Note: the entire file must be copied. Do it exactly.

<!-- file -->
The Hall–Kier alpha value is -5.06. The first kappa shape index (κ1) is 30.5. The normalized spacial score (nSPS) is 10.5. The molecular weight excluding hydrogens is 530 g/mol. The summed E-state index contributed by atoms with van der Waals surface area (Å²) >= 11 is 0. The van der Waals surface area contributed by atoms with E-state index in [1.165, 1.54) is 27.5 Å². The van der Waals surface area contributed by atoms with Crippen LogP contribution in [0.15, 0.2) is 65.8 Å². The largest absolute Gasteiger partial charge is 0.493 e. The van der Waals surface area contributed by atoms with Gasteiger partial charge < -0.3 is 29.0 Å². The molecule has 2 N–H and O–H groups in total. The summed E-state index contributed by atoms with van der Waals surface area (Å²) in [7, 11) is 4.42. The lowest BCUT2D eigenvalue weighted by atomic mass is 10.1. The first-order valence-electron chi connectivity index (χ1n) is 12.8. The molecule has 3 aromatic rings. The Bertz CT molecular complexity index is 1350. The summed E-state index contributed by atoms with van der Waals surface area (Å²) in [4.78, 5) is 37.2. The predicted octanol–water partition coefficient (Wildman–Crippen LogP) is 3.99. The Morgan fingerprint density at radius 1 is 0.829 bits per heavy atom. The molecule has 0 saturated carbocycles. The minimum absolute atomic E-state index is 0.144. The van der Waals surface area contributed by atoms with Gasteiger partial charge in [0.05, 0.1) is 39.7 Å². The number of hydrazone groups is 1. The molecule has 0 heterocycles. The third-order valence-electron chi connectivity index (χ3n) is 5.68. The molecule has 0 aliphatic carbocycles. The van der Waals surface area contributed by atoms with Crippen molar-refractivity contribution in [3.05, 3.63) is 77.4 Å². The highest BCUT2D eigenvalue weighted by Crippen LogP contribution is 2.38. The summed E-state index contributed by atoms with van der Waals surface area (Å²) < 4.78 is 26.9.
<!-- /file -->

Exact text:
The Hall–Kier alpha value is -5.06. The first kappa shape index (κ1) is 30.5. The normalized spacial score (nSPS) is 10.5. The molecular weight excluding hydrogens is 530 g/mol. The summed E-state index contributed by atoms with van der Waals surface area (Å²) >= 11 is 0. The van der Waals surface area contributed by atoms with E-state index in [1.165, 1.54) is 27.5 Å². The van der Waals surface area contributed by atoms with Crippen LogP contribution in [0.15, 0.2) is 65.8 Å². The largest absolute Gasteiger partial charge is 0.493 e. The van der Waals surface area contributed by atoms with Gasteiger partial charge < -0.3 is 29.0 Å². The molecule has 2 N–H and O–H groups in total. The summed E-state index contributed by atoms with van der Waals surface area (Å²) in [7, 11) is 4.42. The lowest BCUT2D eigenvalue weighted by atomic mass is 10.1. The first-order valence-electron chi connectivity index (χ1n) is 12.8. The molecule has 3 aromatic rings. The Bertz CT molecular complexity index is 1350. The summed E-state index contributed by atoms with van der Waals surface area (Å²) in [4.78, 5) is 37.2. The predicted octanol–water partition coefficient (Wildman–Crippen LogP) is 3.99. The Morgan fingerprint density at radius 1 is 0.829 bits per heavy atom. The molecule has 0 saturated carbocycles. The minimum absolute atomic E-state index is 0.144. The van der Waals surface area contributed by atoms with Gasteiger partial charge in [0.05, 0.1) is 39.7 Å². The number of hydrazone groups is 1. The molecule has 0 heterocycles. The third-order valence-electron chi connectivity index (χ3n) is 5.68. The molecule has 0 aliphatic carbocycles. The van der Waals surface area contributed by atoms with Crippen molar-refractivity contribution in [3.05, 3.63) is 77.4 Å². The highest BCUT2D eigenvalue weighted by Crippen LogP contribution is 2.38. The summed E-state index contributed by atoms with van der Waals surface area (Å²) < 4.78 is 26.9.